Partner & Managing Director, New York
Late September. The weather cools down and the sun starts setting earlier. Pumpkin spice makes its deeply debated foray back into coffee shops. And the retail world starts thinking about holidays sales. Every September, we take a close, analytical look at sales trends over multiple decades and publish our sales projections for the busiest season of the year. This time, our propriety statistical methodology forecasts that holiday retail sales will increase between 3.1% and 4.1% year-over-year, compared to the huge surge of 6.1% back in 2017.
Setting the stage
A cursory review of prevailing macroeconomic data would lead many to anticipate a gangbusters year. Jobs1, wages2, and consumer confidence3 are at all-time highs. Most major retailers that recently published quarterly results have reported unprecedented growth in sales and traffic4, and some are calling this the best consumer environment they have ever seen5.
But as any behavioral economist will tell you, people don't react to nominal values. They react instead to changes in value. And looking at the data tells us that while we may be at all-time highs on several fronts, the rate of change is significantly less than last year. While job and consumer confidence growth may have the steady, healthy beat of a snare drum, they are drowned out by the cymbal crash of last fall.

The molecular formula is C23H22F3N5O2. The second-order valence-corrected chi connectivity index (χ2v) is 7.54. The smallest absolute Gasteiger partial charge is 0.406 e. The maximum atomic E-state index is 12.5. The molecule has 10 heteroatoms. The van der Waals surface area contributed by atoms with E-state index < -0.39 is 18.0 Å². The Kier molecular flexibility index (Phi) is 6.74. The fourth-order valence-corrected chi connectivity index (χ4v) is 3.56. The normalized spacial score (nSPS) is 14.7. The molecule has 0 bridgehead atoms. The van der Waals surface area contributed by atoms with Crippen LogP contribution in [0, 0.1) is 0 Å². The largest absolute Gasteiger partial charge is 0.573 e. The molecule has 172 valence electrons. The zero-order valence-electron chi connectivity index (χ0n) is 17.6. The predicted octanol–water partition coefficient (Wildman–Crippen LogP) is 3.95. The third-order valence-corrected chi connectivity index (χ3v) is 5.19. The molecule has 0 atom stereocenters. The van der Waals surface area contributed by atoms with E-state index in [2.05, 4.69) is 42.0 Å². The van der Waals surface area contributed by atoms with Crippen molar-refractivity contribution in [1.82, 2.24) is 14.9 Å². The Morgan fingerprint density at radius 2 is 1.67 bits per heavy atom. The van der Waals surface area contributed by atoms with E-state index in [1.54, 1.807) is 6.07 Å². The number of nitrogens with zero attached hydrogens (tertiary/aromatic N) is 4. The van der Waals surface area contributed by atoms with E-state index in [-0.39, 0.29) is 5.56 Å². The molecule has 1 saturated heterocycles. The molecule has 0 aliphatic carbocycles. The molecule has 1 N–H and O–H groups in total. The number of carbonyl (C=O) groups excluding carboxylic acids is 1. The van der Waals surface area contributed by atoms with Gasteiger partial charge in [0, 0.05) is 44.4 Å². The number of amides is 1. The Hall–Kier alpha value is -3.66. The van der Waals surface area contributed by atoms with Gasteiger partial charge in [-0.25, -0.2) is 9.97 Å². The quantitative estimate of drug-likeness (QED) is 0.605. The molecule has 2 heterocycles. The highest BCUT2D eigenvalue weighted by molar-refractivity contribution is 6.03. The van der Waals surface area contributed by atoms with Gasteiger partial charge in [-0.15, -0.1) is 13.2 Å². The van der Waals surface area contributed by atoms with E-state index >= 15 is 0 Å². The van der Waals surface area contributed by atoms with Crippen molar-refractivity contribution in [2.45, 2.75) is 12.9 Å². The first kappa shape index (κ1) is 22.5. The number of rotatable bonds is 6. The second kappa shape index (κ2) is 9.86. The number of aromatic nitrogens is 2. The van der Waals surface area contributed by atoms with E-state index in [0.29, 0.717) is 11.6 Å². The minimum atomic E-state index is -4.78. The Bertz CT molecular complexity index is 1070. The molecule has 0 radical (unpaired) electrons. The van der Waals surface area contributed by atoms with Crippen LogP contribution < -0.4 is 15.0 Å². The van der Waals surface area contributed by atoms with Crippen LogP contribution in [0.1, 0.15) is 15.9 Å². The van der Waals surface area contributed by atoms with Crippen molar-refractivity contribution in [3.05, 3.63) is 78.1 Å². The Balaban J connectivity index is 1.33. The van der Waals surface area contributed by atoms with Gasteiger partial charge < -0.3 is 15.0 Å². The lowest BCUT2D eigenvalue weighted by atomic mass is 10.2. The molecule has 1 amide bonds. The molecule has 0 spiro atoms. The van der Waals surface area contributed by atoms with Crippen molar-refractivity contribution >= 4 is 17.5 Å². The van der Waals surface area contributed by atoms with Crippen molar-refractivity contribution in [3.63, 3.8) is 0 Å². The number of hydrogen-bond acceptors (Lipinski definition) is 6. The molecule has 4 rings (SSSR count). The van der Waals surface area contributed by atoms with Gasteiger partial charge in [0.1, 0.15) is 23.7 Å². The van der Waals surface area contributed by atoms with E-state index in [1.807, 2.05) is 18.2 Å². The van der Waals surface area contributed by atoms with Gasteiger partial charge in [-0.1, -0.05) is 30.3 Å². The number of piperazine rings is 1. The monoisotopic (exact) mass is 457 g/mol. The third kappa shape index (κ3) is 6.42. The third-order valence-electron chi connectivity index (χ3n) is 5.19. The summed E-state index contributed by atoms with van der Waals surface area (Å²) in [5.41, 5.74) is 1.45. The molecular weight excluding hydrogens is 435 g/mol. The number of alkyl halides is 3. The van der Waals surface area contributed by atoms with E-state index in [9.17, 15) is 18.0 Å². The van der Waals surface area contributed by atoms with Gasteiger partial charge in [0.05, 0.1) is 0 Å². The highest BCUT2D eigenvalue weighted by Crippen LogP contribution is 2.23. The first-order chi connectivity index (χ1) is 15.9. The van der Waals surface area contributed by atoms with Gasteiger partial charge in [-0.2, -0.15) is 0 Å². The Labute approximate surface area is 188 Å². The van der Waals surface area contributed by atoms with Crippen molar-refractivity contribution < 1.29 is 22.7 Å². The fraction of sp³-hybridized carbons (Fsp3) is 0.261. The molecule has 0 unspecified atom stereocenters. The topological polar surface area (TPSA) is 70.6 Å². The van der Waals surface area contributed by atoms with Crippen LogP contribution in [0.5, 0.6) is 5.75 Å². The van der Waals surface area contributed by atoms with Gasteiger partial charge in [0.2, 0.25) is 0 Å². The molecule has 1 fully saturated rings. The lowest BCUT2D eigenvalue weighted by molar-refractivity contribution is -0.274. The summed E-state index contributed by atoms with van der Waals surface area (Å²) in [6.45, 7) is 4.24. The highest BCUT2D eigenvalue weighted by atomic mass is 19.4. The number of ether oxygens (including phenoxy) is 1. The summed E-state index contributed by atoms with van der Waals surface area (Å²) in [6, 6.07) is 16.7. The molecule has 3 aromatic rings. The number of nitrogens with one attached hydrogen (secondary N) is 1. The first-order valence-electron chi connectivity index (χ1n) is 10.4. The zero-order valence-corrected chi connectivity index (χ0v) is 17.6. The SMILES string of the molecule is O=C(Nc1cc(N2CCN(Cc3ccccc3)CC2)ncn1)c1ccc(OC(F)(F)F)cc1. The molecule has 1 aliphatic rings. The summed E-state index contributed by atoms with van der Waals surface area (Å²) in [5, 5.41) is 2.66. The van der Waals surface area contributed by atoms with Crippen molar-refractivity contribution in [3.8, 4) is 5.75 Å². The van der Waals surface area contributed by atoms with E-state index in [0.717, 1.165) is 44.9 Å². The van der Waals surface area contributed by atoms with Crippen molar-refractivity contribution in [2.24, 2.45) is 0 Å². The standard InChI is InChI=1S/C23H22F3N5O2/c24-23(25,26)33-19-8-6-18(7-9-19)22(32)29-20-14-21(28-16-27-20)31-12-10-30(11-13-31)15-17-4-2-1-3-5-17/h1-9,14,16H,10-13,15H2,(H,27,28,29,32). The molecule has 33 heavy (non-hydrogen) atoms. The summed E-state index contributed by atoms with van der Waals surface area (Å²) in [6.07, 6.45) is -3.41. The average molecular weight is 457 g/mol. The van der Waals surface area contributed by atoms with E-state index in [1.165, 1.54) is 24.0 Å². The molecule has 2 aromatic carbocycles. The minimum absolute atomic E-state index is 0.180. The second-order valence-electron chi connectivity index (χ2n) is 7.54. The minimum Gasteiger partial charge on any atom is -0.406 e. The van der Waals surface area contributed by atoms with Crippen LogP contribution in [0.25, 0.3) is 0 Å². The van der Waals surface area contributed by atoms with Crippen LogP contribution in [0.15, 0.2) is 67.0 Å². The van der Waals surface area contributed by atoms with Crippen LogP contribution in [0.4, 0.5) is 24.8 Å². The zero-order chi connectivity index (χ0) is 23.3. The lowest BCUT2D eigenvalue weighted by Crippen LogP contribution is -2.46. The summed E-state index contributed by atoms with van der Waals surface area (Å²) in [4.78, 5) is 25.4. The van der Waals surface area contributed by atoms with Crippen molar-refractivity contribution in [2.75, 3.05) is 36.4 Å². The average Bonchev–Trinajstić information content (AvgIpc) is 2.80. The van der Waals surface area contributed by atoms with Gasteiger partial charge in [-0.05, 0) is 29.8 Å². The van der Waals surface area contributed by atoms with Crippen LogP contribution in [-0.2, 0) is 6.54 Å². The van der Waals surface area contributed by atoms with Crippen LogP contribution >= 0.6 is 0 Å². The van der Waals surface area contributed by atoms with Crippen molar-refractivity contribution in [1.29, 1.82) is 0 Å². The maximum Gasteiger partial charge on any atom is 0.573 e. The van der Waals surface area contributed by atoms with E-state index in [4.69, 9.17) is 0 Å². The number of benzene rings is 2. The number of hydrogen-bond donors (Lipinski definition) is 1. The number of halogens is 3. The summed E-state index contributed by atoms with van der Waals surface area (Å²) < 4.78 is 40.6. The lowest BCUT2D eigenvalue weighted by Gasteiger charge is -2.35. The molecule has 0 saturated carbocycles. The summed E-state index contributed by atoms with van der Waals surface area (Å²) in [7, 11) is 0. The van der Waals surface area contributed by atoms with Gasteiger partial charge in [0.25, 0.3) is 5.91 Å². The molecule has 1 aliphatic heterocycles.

The overture plays
Our proprietary holiday forecast methodology is based on the premise that year-to-date retail sales data through the end of back-to-school season has historically proven to be an accurate gauge of what U.S. consumers will spend during the holiday season. Excluding a year ago, over the past eight years, sales through August have accounted for 66.1% to 66.4% of retail sales annually, and holiday sales have accounted for 16.8% to 17% of annual sales.
Our statistical analysis tells us that the 6.1% growth during the 2017 holiday season was an anomaly. While comparing our forecast mid-point of 3.6% growth over last year to the year-to-date growth of 4.9% may sound like we are singing a different tune, in fact the sound we hear is simply a reversion to the mean. Last year's holiday sales represented a 17.1% share of the overall year – a contribution this big has not been seen since 2005 and it is one that we do not statistically expect to repeat soon. And while the growth rate is less than last year, our forecast also represents a nearly 10% increase from 2016, a very strong two-year change.
A tough act to follow
As we kick off the holiday season, we maintain a sense of cautious optimism. This is optimism based on a strong economy, healthy consumer spending, and recent solid results from those retailers that have been executing at a high level against a differentiated and relevant strategy. But we do want to caution against simply anticipating a repeat of last year's unexpectedly stellar numbers. Retailers across the board need to conduct regular bottoms-up analysis to determine the real strength of their business. Here are three main things to keep in mind:
It might not quite be encore, but there is no reason to believe that the 2018 holiday season will not be music to the smart, prepared retailer's ears.
For our complete data pack of retailer and macroeconomic data including many of the key economic indicators discussed above, please contact email@example.com.